If Wide Moat Div Yield + Growth > Discount Rate, Forget Market Timing

By Lucy from manchester, uk (honklings) [CC BY-SA 2.0 (http://creativecommons.org/licenses/by-sa/2.0)], via Wikimedia Commons

Sleep per Day: (Target) 7h30m / day (Actual) 7h28m / day (76 day average)

I’ve mentioned before that I like to hold cash based on how much Shiller P/E is above the historical mean.

But reading a paragraph from Seth Klarman’s Margin of Safety changed my view where he talks about why you shouldn’t use dividends in valuing a business:

The dividend-discount method of valuation, which calculates the present value of a projected stream of future dividend payments, is not a useful tool for valuing equities; for most stocks, dividends constitute only a small fraction of total corporate cash flow and must be projected at least several decades into the future to give a meaningful approximation of business value. Accurately predicting that far ahead is an impossibility.

But what made me think I can disregard market timing if a stock’s div. yield + growth rate is bigger than discount rate? The sentence “dividends constitute only a small fraction of total corporate cash flow”.

What this implies is a dividend-discount method of valuation is a very conservative method of valuation. If the dividends in itself provides the necessary returns to beat my discount rate, then you should go for it since it holds a large margin of safety.

But what about Seth Klarman’s complaint that “Accurately predicting (corporate cash flow projections) that far ahead is an impossibility”? This can be solved through a conservative discount rate, a conservative growth rate, a conservative payout ratio, a long dividend growth history (min. 10 years) and a wide moat.

What is deemed a conservative discount rate? Choosing the 30 Year Treasury Yield as my risk-free rate benchmark, I select the higher of either the current yield, historical mean or historical median. Then I multiply it by how many dividend aristocrats cut/eliminated dividends in 2008-2009 [1] before further multiplying it by 1.5 [2].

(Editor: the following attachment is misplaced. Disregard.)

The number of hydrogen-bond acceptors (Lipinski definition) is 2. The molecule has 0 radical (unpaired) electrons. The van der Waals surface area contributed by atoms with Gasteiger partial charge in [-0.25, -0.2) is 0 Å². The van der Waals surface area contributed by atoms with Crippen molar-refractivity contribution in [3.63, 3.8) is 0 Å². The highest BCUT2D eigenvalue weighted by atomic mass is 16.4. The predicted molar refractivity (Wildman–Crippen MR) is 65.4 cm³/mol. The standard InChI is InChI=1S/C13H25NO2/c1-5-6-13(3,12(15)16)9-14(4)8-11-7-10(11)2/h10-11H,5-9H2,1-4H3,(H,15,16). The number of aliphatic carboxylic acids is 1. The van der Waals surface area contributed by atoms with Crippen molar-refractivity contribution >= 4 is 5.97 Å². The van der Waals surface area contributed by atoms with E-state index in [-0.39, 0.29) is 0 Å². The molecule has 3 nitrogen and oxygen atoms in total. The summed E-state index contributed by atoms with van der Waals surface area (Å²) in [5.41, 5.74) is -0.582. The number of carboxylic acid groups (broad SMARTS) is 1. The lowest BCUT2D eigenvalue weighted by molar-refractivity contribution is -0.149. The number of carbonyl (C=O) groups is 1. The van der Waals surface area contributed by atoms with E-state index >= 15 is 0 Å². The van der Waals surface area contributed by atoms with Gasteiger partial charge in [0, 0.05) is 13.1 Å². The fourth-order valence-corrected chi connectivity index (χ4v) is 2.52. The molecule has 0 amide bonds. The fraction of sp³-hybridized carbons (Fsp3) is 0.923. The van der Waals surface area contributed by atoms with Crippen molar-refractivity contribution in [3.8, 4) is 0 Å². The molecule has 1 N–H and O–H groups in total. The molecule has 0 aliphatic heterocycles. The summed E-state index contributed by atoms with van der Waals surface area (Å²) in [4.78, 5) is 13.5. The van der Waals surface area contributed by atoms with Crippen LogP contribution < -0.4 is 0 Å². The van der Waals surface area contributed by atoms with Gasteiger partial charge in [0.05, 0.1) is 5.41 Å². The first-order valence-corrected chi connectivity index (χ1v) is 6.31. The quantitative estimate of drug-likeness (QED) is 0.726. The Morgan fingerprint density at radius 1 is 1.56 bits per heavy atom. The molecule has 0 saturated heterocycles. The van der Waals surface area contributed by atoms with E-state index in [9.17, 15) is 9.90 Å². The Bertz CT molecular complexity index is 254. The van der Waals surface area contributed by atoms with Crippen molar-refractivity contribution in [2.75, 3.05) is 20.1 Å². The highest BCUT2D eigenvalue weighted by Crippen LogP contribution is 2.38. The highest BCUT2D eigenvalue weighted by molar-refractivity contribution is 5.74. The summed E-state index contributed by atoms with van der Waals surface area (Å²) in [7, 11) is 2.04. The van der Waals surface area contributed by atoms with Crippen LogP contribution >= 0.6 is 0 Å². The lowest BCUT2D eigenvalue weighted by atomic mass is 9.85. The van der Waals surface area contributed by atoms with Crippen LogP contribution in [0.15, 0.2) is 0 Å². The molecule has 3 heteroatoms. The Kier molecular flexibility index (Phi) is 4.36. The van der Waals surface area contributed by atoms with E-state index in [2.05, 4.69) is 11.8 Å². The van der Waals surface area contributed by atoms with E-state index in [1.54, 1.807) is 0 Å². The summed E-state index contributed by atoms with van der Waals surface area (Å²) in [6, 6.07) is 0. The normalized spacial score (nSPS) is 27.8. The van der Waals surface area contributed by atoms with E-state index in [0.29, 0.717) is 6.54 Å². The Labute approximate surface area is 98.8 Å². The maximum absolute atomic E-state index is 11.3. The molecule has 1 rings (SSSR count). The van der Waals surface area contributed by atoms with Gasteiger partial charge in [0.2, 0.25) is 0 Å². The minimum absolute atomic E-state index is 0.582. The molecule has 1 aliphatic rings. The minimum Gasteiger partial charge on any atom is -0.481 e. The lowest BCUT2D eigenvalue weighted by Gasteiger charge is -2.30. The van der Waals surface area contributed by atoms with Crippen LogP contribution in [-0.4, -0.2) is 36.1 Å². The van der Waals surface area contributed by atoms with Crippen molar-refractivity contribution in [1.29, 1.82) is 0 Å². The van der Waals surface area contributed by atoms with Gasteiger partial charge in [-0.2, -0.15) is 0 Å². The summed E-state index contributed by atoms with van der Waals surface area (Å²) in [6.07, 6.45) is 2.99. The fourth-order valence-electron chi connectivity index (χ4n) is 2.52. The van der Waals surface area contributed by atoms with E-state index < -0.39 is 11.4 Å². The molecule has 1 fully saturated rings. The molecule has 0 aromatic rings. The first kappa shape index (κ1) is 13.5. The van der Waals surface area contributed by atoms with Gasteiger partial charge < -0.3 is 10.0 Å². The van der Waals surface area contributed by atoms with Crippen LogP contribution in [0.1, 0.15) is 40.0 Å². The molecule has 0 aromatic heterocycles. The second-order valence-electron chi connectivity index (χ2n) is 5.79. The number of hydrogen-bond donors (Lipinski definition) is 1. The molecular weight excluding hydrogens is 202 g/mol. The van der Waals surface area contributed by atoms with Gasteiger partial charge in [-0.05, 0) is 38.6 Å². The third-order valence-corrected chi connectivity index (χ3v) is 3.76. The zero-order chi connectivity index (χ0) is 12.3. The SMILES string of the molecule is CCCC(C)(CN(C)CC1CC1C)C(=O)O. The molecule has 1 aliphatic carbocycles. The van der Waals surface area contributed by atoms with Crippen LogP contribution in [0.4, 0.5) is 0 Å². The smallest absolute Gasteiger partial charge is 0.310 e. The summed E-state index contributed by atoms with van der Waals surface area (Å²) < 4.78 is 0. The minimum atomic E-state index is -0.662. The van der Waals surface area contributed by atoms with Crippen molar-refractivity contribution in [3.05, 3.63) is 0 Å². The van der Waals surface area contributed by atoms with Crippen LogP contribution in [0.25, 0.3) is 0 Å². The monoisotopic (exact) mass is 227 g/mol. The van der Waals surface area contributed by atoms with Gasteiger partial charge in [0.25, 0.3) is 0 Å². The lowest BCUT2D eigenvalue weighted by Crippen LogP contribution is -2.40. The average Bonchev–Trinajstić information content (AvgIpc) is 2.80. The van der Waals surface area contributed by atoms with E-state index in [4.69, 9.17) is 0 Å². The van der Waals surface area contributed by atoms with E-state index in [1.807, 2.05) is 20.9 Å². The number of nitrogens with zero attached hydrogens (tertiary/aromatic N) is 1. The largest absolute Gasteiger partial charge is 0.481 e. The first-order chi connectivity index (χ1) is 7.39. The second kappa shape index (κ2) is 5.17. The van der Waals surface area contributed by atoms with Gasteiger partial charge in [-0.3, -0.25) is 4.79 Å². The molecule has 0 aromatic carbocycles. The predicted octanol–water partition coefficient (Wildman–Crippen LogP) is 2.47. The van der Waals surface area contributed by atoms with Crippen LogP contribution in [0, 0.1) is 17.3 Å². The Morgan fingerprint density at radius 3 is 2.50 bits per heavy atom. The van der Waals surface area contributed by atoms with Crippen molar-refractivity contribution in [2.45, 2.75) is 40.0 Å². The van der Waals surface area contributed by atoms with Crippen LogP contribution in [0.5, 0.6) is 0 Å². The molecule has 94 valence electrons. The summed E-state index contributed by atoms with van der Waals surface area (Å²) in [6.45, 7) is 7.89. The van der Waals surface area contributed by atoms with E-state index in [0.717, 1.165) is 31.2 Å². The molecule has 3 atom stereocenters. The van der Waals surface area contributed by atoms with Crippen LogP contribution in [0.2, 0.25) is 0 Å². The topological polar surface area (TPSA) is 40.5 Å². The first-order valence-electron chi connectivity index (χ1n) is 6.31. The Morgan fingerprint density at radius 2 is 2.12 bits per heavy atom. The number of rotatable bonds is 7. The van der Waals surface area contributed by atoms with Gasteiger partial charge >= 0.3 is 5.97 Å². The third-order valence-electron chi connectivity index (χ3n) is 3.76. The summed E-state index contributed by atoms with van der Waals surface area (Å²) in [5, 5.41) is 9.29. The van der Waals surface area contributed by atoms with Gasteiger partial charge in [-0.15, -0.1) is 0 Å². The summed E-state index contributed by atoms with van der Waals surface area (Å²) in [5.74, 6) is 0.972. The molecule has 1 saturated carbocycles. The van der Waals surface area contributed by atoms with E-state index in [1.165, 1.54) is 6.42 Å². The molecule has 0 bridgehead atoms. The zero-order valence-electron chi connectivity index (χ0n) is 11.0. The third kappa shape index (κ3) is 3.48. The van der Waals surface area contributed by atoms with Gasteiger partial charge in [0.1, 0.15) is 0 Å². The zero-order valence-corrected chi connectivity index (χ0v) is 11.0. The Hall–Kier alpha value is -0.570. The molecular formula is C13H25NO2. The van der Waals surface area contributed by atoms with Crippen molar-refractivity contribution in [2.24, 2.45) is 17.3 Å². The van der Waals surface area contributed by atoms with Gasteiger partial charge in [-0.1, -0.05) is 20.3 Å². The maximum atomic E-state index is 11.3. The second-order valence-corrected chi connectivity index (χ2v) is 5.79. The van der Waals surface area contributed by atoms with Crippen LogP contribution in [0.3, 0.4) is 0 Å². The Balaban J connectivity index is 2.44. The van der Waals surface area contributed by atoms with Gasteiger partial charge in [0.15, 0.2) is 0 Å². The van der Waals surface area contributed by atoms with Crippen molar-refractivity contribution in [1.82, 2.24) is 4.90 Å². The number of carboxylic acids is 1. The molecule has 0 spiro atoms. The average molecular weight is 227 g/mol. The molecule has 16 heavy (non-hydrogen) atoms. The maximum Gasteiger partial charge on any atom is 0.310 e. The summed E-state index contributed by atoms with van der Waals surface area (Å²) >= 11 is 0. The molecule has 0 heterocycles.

What is deemed a conservative growth rate? I first choose the lower of either the 1 year, 3 year, 5 year or 10 year dividend growth rate. I then discount it based on dividend growth history (if 25 or above years, discount by 1/3, if 10-24 years, discount by 2/3, if less than 10 years, treat as zero growth).

What is deemed a conservative payout ratio? I demand that the 5 year average payout ratio is below 2/3.

The rationale behind favoring stocks with long dividend growth histories is that a very long dividend growth history filters out companies that could consistently grow dividends by luck rather than possessing a wide moat, and that it is very likely that the company’s growth is predictable as a result.

Both of these considerations together combined with an extremely conservative valuation allows me to relatively accurately predict corporate cash flow projections several decades into the future.

And as a last line of margin of safety, I demand that I have at least 16 stocks for diversification purposes, which means I will only buy up to 6.25% weighting for each stock. If any of the aforementioned stocks die, my portfolio doesn’t have to die with it due to diversification, wide moat and conservative valuation.

Which is why for my newest Imaginary Portfolio Update I eliminated the Shiller P/E indicator.

After all, if a wide moat stock with long dividend growth history has its dividend yield and conservative growth rate beat your conservative discount rate, you have a huge margin of safety, thus rendering market timing useless.

[Notes]

[1] The reason why I use 2008-2009 is because I only have the statistics from that period of how many dividend aristocrats stopped being dividend aristocrats during stock market crashes. Also considering 2008-2009 was one of the most serious stock market crashes in history, it would be a good benchmark on the ability of dividend aristocrats to have its status remain intact during a black swan event.

[2] 1.5x basically implies I buy a dollar for 67 cents. The margin of safety provides safety for factors I overlooked, and also ensures I buy at an at least decent undervalued price rather than just fair value.

[Disclaimer]

Not advice. No offer. Do not rely. May lose value. Risky. Conflicts hidden/obscured. (Borrowed from Terrence Yang‘s Disclaimer on Quora)

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